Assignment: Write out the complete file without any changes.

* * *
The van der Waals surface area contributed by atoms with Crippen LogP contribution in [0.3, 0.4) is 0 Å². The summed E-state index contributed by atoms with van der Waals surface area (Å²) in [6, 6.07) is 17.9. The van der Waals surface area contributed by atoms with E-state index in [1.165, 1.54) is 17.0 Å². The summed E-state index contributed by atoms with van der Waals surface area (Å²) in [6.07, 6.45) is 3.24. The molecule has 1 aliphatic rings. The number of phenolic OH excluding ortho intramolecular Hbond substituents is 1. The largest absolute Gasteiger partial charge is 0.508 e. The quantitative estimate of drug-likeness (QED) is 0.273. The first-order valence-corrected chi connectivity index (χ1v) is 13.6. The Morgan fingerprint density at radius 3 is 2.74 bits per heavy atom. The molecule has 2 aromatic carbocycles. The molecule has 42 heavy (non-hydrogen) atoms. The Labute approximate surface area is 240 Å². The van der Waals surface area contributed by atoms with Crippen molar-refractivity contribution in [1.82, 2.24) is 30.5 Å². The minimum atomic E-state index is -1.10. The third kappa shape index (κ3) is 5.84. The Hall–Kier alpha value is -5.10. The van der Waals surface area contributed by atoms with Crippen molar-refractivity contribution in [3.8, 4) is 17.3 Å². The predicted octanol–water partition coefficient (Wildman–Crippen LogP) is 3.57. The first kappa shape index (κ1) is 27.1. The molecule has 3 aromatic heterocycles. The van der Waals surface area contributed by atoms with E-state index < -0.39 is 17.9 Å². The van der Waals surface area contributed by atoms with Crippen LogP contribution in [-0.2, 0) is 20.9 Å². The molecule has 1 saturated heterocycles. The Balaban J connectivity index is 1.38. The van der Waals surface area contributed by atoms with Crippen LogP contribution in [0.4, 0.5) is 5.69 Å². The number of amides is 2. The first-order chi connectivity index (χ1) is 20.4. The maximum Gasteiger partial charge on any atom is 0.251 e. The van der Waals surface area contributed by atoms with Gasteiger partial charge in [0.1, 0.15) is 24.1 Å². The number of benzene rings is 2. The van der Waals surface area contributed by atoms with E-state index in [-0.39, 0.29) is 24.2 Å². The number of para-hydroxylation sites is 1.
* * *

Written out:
The van der Waals surface area contributed by atoms with Crippen LogP contribution in [0.3, 0.4) is 0 Å². The summed E-state index contributed by atoms with van der Waals surface area (Å²) in [6, 6.07) is 17.9. The van der Waals surface area contributed by atoms with E-state index in [1.165, 1.54) is 17.0 Å². The summed E-state index contributed by atoms with van der Waals surface area (Å²) in [6.07, 6.45) is 3.24. The molecule has 1 aliphatic rings. The number of phenolic OH excluding ortho intramolecular Hbond substituents is 1. The largest absolute Gasteiger partial charge is 0.508 e. The quantitative estimate of drug-likeness (QED) is 0.273. The first-order valence-corrected chi connectivity index (χ1v) is 13.6. The Morgan fingerprint density at radius 3 is 2.74 bits per heavy atom. The molecule has 2 aromatic carbocycles. The molecule has 42 heavy (non-hydrogen) atoms. The Labute approximate surface area is 240 Å². The van der Waals surface area contributed by atoms with Crippen molar-refractivity contribution in [1.82, 2.24) is 30.5 Å². The minimum atomic E-state index is -1.10. The third kappa shape index (κ3) is 5.84. The Hall–Kier alpha value is -5.10. The van der Waals surface area contributed by atoms with Crippen molar-refractivity contribution in [3.8, 4) is 17.3 Å². The predicted octanol–water partition coefficient (Wildman–Crippen LogP) is 3.57. The first kappa shape index (κ1) is 27.1. The molecule has 3 aromatic heterocycles. The van der Waals surface area contributed by atoms with E-state index < -0.39 is 17.9 Å². The van der Waals surface area contributed by atoms with Crippen LogP contribution in [-0.2, 0) is 20.9 Å². The molecule has 1 saturated heterocycles. The Balaban J connectivity index is 1.38. The van der Waals surface area contributed by atoms with Crippen LogP contribution in [0.4, 0.5) is 5.69 Å². The number of amides is 2. The first-order chi connectivity index (χ1) is 20.4. The maximum Gasteiger partial charge on any atom is 0.251 e. The van der Waals surface area contributed by atoms with Gasteiger partial charge in [0.1, 0.15) is 24.1 Å². The number of benzene rings is 2. The van der Waals surface area contributed by atoms with E-state index in [-0.39, 0.29) is 24.2 Å². The number of para-hydroxylation sites is 1.